I've been mulling over David Cameron's very robust response to Vince Cable's criticism of his immigration speech. In the past I've always thought the PM has bent over backwards to keep his junior coalition colleagues happy. There was none of that friendly cooperation on show today.

"This speech is Liberal Democrat policy," the prime minister said when Cable's comments were put to him. By this logic, the entire weight of the Liberal Democrats backs a policy that it bitterly fought against during the 2010 general election campaign. That is, quite obviously, preposterous. The reality is the Lib Dems gave the Tories free rein in this area as part of the wider coalition deal. Why can't they just come out and say it?

The looming elections are an obvious factor in the game – as I've written about in this analysis piece on immigration being a very convenient coalition punchbag. Perhaps this sort of grandstanding suits both Cameron and Cable. It's not out of the realms of possibility that they might even have agreed to have a very public spat about this issue. Doing so in these terms seems to be taking it a bit too far, though. "The policy is agreed by the coalition. It is coalition and government policy and is being put in place right across the board," Cameron insisted.

Perhaps he is merely trying to get the message across that, despite grumblings from the party responsible for maintaining him in power, he will get immigration down to the tens of thousands, come what may. Is that different to "Liberal Democrat policy"? Obviously, but not according to the prime minister.

He must be careful not to rile the Lib Dems' grassroots activists any more than is necessary, for pressure on the coalition is slowly but surely intensifying.

Wednesday, 13 April 2011

Will GPs really be able to charge under the government's NHS reforms?

Among the details of Ed Miliband's dossier on the government's NHS reforms lies a potentially explosive proposal: GPs will be able to charge for services.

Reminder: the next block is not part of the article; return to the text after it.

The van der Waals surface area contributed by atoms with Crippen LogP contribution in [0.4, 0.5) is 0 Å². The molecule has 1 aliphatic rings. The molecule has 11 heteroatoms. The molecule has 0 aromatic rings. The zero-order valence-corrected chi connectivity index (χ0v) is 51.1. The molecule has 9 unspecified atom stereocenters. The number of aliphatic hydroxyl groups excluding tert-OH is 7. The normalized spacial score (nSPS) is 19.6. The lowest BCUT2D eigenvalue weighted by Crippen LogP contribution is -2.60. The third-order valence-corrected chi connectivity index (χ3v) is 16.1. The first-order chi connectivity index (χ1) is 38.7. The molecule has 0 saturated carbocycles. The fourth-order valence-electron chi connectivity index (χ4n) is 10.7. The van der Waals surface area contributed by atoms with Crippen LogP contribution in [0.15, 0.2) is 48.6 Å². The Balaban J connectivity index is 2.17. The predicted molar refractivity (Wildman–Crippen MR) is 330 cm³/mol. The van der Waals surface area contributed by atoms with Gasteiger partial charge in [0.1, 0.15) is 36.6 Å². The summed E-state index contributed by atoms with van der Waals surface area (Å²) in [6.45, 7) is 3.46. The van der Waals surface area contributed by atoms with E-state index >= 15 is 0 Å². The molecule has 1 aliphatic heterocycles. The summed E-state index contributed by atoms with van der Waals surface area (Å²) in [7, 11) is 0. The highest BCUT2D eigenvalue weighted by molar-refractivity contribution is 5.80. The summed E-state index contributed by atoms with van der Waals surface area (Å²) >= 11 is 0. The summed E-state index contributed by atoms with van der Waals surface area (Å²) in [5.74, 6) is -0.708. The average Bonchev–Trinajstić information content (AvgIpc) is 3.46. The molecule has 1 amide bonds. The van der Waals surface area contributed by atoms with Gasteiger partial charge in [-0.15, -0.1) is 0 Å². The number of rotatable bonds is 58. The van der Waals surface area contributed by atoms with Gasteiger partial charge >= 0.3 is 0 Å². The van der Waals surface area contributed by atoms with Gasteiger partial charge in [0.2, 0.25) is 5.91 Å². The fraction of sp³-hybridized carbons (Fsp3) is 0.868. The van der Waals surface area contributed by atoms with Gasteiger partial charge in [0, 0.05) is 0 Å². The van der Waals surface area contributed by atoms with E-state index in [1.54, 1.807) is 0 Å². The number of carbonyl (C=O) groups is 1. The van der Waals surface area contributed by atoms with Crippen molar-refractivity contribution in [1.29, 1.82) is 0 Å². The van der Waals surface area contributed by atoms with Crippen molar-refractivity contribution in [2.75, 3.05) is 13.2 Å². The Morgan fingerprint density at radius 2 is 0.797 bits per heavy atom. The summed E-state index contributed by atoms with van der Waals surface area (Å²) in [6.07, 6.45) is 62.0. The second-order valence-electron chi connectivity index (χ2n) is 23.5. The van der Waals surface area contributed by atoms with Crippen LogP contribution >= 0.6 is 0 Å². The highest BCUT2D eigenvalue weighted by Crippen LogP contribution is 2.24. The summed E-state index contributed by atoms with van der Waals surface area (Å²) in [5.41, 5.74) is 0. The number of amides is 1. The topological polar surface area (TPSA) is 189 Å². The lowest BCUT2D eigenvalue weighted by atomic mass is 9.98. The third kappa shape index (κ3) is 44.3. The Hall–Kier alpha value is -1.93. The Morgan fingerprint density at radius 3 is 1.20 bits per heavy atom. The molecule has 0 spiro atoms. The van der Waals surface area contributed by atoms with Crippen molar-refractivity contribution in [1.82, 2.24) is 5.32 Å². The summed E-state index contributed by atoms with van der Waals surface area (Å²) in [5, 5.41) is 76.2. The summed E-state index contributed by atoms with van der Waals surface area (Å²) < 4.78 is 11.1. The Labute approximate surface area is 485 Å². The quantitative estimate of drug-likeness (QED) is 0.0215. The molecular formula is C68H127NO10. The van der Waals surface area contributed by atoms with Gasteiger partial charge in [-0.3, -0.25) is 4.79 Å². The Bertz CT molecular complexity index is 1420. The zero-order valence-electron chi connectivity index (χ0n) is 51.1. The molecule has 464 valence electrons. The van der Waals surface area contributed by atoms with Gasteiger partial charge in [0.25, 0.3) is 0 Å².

As a sentence it doesn't quite have the resonance of 'the death of the NHS', but that's ultimately what it means. If true, it would mark the end of guaranteed free, comprehensive healthcare in Britain.

So, is it true? Well, apparently yes. After reading the Labour dossier I tried to get more details from Labour and the Department of Health but neither were particularly useful (surprise!)

Instead, the best work on the subject comes from professor Allyson Pollock, from the Centre for Health Sciences. She wrote a piece in the British Medical Journal recently which you can read here. It’s detailed and complex but well worth your time.

The key clause is clause 22. It hands the health secretary the power to "make such charges as he considers appropriate" to GPs' consortia. Section nine of the bill allows GPs to determine which services are part of the health service and which are chargeable. Section seven gives them general powers to charge.

So really, the health secretary's powers to unilaterally charge for particular operations or procedures has been transferred to GPs. That doesn't seem such a big change. It almost seems as if the NHS was never that safe. But actually, GPs will be freer to charge than the health secretary ever was, because he always had to abide by the government's duty to provide comprehensive healthcare free at the point of delivery. Various government innovations – not least under Labour – have chipped away at the structures and mechanism holding that duty in place, but the transferral of the power marks a much greater change.

Not only that, but any move to charge by a health secretary would have been a major political story. By moving that decision to the local level and tasking a technical commissioning body to do it, we can assume that it would cause much less of a stir.

There are further complications. The health secretary's duty to promote a comprehensive service is replaced with a duty "to act with a view to securing" comprehensive services. His duty to provide certain services throughout the UK will be scrapped. Instead, consortia "arrange for" services to meet "all reasonable requirements". Tellingly, they can determine which services are "appropriate as parts of the health service". The duty for comprehensive services is replaced with "services… it considers appropriate".

Similarly, the existing duty on the health secretary to promote equity of access is replaced with a duty to "have regard" to the need to reduce inequalities.